Yes, he is seeing a professional, yes he is utilizing western therapy, and yes he's taking medications. Nobody denied him any of these things. Have I not been clear? Have you read what I have written? Buddhism is by definition psychology (studying the mind, looking at the mind, and behavior), and if he somehow can utilize the teachings of Buddhism, not necessarily Tibetan, in combination of western therapy and medications, then it will be useful to him. That's all what I said. Nothing more. I am not here to give him therapy or treatment like I said it is not within my expertise and I don't do such psuedo thing. It is only a discussion. But with his conditions, right now he might not be able utilize Buddhist teachings. So essentially, I was saying Buddhist teachings can be beneficial to people like GT, so not necessarily focusing on GT. However, the majority opinion of Tantrayana practitioners is he is not suited for this vehicle right not. I don't object to this. I am saying he could benefit from other form, but given his conditions right now he might not. So my discussion is not exclusively about GT, but rather people who experience similar conditions or symptoms to GT that they could benefit from Buddhist teachings and by definition is psychology itself. I said could because it depends on the individual, he/she might not find Buddhist teaching helpful. So what I say does not necessarily reflect how the person sees things. In conclusion:just a thought...there are possibilities and alternatives. Ok I am not here to treat him or offer therapy but offering a thought that is different from the usual thought of Tantrayana practitioners on this forum in regarding to people who experience similar to GT.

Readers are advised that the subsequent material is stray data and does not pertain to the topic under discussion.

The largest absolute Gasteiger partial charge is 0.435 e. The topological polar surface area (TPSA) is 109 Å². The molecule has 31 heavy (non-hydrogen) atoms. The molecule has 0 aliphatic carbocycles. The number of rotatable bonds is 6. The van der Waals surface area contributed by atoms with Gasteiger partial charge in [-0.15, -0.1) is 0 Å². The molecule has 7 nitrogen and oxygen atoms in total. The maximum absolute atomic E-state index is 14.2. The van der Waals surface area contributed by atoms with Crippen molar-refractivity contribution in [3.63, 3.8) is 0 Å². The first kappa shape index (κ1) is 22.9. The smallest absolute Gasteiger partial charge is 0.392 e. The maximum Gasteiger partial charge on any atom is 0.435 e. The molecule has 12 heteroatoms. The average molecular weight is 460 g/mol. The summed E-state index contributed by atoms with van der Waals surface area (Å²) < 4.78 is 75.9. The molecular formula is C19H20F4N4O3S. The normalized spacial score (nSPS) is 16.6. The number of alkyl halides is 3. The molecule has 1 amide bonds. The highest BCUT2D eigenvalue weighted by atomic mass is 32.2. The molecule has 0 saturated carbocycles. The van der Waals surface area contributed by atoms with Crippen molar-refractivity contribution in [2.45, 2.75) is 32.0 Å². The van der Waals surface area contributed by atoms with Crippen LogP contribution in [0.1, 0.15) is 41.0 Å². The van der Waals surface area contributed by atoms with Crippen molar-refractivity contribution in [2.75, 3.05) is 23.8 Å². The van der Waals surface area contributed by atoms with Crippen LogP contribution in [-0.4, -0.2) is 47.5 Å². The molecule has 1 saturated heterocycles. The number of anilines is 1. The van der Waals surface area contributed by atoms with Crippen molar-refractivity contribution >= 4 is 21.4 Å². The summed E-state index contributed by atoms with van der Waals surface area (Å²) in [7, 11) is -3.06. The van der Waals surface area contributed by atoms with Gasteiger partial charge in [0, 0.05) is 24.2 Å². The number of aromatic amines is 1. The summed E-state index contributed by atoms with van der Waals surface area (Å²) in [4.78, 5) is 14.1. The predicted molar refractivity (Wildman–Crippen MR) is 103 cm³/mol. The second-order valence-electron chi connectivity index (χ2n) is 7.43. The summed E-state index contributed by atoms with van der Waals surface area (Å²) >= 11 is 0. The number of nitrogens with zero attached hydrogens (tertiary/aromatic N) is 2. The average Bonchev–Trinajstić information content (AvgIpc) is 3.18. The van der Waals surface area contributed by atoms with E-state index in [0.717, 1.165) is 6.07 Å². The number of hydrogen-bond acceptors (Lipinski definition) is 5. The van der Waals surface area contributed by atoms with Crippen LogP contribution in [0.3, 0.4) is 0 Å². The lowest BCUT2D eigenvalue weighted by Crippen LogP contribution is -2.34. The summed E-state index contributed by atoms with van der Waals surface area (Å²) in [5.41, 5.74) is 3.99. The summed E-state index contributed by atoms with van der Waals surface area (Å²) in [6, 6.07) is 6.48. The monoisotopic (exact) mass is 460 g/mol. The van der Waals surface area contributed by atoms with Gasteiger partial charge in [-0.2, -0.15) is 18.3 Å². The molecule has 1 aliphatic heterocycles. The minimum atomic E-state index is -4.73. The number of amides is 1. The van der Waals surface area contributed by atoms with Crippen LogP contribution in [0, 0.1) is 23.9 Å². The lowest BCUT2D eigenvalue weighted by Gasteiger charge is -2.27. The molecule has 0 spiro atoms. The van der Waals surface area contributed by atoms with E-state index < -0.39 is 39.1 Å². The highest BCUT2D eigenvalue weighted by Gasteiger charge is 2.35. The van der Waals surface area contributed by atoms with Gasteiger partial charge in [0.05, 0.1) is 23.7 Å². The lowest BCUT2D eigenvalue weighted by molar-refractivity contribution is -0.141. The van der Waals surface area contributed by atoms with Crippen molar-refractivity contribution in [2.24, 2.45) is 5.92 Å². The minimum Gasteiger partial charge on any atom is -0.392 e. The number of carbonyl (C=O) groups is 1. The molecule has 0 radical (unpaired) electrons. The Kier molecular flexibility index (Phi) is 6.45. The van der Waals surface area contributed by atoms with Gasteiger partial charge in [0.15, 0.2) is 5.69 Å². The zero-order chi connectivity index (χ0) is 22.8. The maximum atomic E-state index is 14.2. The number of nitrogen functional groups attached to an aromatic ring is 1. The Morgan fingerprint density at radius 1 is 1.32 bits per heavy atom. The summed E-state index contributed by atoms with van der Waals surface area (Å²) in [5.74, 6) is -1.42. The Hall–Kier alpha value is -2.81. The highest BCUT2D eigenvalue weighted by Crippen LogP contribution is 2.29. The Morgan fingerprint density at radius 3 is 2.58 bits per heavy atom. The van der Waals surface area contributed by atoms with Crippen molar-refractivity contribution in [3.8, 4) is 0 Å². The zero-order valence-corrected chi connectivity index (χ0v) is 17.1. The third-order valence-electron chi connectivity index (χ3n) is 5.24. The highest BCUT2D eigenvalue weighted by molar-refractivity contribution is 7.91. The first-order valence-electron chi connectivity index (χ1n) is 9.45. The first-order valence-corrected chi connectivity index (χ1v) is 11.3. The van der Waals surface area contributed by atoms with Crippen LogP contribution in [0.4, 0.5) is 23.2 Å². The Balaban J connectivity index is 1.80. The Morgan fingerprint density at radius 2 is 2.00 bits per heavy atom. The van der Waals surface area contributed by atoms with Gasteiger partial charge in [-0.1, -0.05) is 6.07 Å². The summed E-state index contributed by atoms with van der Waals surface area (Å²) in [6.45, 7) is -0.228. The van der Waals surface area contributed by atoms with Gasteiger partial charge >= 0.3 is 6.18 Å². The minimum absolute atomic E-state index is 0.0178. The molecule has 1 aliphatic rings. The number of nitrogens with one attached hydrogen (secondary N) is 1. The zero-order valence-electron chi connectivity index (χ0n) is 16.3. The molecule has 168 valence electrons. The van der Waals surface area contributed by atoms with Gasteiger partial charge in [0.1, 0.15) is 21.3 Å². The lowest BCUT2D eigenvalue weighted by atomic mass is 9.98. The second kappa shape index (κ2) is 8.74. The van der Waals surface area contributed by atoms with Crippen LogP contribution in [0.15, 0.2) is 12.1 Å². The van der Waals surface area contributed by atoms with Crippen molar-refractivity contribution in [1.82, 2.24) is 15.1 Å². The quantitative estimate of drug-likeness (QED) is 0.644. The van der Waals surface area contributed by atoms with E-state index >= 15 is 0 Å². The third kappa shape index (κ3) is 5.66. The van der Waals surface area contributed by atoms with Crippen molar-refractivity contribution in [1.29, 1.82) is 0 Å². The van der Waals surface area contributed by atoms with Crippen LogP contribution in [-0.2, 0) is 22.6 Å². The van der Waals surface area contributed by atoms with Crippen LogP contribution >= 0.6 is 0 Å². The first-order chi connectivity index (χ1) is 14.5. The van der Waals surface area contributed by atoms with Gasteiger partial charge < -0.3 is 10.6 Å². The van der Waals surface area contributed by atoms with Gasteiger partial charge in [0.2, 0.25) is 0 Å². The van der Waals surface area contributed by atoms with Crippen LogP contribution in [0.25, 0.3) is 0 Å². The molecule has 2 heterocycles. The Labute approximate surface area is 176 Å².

Am I being clear enough?